Post Number #6  
Old 13th March 2018, 08:08 AM
Mike S.

 
 
Total Posts: 2,270
Re: User Errors and Product Nonconformances

Quote:
In Reply to Parent Post by Mark Meer View Post

In this example, is this actually a product non-conformance? When reported, the device was clearly failing to meet the requirement. But on further inspection it was actually behaving exactly as you'd expect given the user's misuse (error?) of the device.

Curious to know what you think...
MM.
The key here to me is if the user indeed "misused" the device, and knew, or should have known, not to do that. For example, if you have an easily accessed screw that says "calibration" and no prominent instruction not to touch it, or it is not covered by a tamper-resistant cover, etc. then you might expect a user to fiddle with it, and I'd say you are inviting trouble.

If a user destroyed a tamper-resistant cover to fiddle with the screw, I'd say the user is totally at fault.
  Post Number #7  
Old 13th March 2018, 11:33 AM
mlee97's Avatar
mlee97

 
 
Total Posts: 32
Re: User Errors and Product Nonconformances

If the customer's perception is that it is defective, then your product has failed to meet the customer's requirements. It might meet yours, but you're not the purchaser.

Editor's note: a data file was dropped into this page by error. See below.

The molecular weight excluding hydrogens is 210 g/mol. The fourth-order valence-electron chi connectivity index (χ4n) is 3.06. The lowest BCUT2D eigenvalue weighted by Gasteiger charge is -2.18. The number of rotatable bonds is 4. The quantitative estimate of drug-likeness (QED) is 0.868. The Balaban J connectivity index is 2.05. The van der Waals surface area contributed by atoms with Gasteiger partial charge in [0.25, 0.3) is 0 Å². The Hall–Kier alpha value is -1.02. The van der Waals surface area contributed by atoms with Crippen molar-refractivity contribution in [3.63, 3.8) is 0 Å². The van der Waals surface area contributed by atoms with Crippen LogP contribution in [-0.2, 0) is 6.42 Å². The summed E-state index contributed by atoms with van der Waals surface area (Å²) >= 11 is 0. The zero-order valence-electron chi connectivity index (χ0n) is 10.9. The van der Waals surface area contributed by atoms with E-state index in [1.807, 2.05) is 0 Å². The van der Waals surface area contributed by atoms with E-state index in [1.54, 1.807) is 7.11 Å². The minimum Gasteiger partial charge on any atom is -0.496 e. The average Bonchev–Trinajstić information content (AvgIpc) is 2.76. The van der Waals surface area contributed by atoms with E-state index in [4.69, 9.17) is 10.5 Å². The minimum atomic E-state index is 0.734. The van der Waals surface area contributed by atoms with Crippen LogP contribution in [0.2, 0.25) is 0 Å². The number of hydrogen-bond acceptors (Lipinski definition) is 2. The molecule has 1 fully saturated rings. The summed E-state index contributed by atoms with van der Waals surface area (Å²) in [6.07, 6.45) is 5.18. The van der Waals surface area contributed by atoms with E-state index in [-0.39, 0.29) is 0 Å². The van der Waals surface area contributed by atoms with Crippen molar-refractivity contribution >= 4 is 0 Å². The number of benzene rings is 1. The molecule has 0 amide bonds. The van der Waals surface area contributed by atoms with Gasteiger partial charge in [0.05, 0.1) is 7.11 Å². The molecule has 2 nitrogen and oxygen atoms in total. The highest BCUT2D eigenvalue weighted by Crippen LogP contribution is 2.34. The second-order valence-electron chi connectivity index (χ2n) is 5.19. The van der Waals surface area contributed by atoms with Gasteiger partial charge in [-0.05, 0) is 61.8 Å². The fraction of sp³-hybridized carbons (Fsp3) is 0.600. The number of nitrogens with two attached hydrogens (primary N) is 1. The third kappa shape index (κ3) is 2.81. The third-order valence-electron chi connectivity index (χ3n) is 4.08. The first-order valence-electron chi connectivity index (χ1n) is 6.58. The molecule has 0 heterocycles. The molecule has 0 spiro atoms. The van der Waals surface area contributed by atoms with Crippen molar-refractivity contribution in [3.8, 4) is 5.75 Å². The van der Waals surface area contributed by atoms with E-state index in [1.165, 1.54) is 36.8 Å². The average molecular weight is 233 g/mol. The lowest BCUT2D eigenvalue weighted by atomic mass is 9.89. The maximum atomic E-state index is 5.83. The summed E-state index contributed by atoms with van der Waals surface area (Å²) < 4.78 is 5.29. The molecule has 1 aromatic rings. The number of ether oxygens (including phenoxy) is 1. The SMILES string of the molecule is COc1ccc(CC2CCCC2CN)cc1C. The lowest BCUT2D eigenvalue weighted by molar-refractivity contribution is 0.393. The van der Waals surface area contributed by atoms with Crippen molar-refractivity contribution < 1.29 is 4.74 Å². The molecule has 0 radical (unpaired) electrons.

If you plan to stay in the business of producing this product, then there is a clear need to improve your product's sensor calibration or what-ever.

The quality system standards of today are geared toward making a business better and stronger by staying relevant to stakeholder requirements and addressing risks. The problem of having dissatisfied customers is definitely a risk to your company.

So in a nutshell, I would say yes the part is a non-conformance as its design or its instructions do not meet customer expectation.

Last edited by mlee97; 13th March 2018 at 11:42 AM. Reason: adding answer
Thanks to mlee97 for your informative Post and/or Attachment!
  Post Number #8  
Old 13th March 2018, 04:13 PM
Mark Meer

 
 
Total Posts: 891
Re: User Errors and Product Nonconformances

Quote:
In Reply to Parent Post by mlee97 View Post

So in a nutshell, I would say yes the part is a non-conformance as its design or its instructions do not meet customer expectation.
I'm a bit wary to tie the QMS non-conforming product process to something so subjective. Ideally, the requirements/specifications would be clearly documented so that the decision to issue an NCR is clear. If not meeting customer expectations is grounds for product NC, then pretty much every single complaint would spin out an NCR, no?

Consider: If a customer called in a complaint and said simply "I don't like the product", would you consider this a product non-conformance as it "[did] not meet customer expectation"?